Locate and identify Africa and its physical features.
Identify the effect that physical barriers have on establishing civilizations in areas.
Locate and identify the Nile, the Niger, the Zaire Rivers on the African continent.
Classroom-size world map
Map of Africa
Crayons: green, brown, yellow
Georges, D. V. Africa: A New True Book. Chicago: Childrens Press, 1986. (0-516-01287-8)
This book briefly describes Africa's regions: the Middle East countries, the Sahara, the rain forest, the west coast, east Africa, and southern Africa.
Direct the students to the continent of Africa on the world map. Tell the students that Africa is the second largest continent on Earth -- Asia is the largest. Tell the students that the continent of Africa is almost surrounded by water. Have students come up to the map and point out and name each of the bodies of water that border Africa (the Mediterranean Sea, the Red Sea, the Atlantic and Indian Oceans).
Have the students take note of the shape of the African continent. Tell the students that the southernmost tip of Africa is called the Cape of Good Hope. Explain that a cape is a piece of land that juts or extends out into a large body of water. Tell the students that the Cape of Good Hope was originally named the Cape of Storms by the explorer Bartholomew Diaz because of the terrible storms he and his crew encountered off the cape as they tried to go around the southernmost point of Africa. Explain that the cape was later renamed the Cape of Good Hope. Ask: Why do you think the cape was renamed? Would you want to travel by boat to a place called the Cape of Storms?
Give each student a map of Africa. Have the students shade in the types of areas as you discuss each. Also, ask them to fill in the key at the bottom of the page by coloring in the box and writing the name of the corresponding area in the key which the color represents (desert -- yellow, savanna -- brown, rain forest -- green). Explain that Africa is a continent that has a variety of land forms, climates, plants, and animals. Ask: What is a desert? (A dry, sandy region where little rain falls and few plants grow.) Write the definition for desert on the board.
Tell the students that there are two great deserts in Africa -- the Sahara Desert (it begins in the north just below the Mediterranean coast and extends 1,200 miles to the south) and the Kalahari in the south (in the country of Botswana). Point where the two deserts are located on the world map -- making sure to show the outline of the area, so that the students can approximate the same on their own maps. Have the students shade in the appropriate areas on their maps and mark and label the key. Tell the students that the Sahara Desert is the largest desert in the world and covers more than one fourth of Africa, covering 3 million square miles which is about the same amount of area as the U.S.
Have a student locate the equator on the world map. Point out that the equator runs through the middle of Africa. Ask: What sort of climate would you expect close to the equator. (very warm) Tell the students that rain forests exist across the middle of the African continent near the equator. Ask: What is a rain forest? (A rain forest is a tall forest that grows in a very warm, wet climate.) Write the definition on the board. Have the students shade in the area on their maps and mark and label the key.
Explain that to the north and south of the rain forest there are areas of grassland called the savanna(h) (just below the Sahara in the north and scattered below the equator). Write the word and its meaning on the board. Tell the students that the same type of environment in the United States is called a prairie. Point out the area of savanna on the map (the area between the Sahara Desert and the rain forest in the north and below the equator -- the countries of Kenya and Tanzania in the east and the area that surrounds the Kalahari Desert. Have the students shade in the areas on their map and mark the key. Tell the students that there is less rainfall in these areas and instead of forests filled with tall trees, different kinds of grasses grow there. Explain that many of the animals that people associate with Africa -- lions, giraffe, zebra, elephants -- live in the savanna.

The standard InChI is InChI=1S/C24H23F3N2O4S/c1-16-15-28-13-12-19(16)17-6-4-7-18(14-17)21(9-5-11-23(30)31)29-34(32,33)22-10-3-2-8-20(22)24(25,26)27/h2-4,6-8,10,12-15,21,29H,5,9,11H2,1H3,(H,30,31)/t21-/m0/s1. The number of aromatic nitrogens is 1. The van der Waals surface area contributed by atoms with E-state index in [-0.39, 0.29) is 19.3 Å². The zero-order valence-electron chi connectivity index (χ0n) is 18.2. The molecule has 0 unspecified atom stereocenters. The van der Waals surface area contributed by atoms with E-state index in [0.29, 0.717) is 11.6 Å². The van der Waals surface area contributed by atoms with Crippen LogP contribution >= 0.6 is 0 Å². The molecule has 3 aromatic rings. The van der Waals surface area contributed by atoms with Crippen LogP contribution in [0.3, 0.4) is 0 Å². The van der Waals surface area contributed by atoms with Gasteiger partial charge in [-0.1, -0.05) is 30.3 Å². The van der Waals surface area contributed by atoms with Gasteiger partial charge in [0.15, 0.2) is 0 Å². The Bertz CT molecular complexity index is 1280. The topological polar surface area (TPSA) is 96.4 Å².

Tell the students that the last region is the Sudan, which is the fertile region below the Sahara in the west, not the modern-day republic in East Africa. Explain that the ancient African kingdoms of Ghana, Mali, and Songhay were located there and it is where the present-day countries of Senegal, Mali, and Guinea are located. Show the students this area on the world map.
Tell the students that in addition to having the largest desert in the world, the longest river in the world is located in Africa. It is the Nile River. Tell the students that the source or beginning of the Nile is at Lake Victoria on the border of the countries of Uganda and Tanzania. Show the students the lake on the world map. Explain that the Nile River goes from there north to the country of Egypt where the Nile empties into the Mediterranean Sea. Tell the students that the two other major rivers are the Niger (in the Sudan), and the Zaire (in the country of Zaire). Point out both rivers on the map for the students.
Ask: Does anyone know the name of the highest mountain in Africa? (Mt. Kilimanjaro) Tell the students that Mt. Kilimanjaro is located in the country of Tanzania. Tell the students that another major African mountain range is the Atlas mountain range. Show the students that the Atlas mountains are located near the northwestern coast in Morocco (point out on the map). Explain that although most of the area in the northern quarter of Africa is desert, the Atlas mountains have cool rainy winters and hot summers.
Ask the students to brainstorm an appropriate title for the map. Have the students write a title for the map on the line at the top of the page.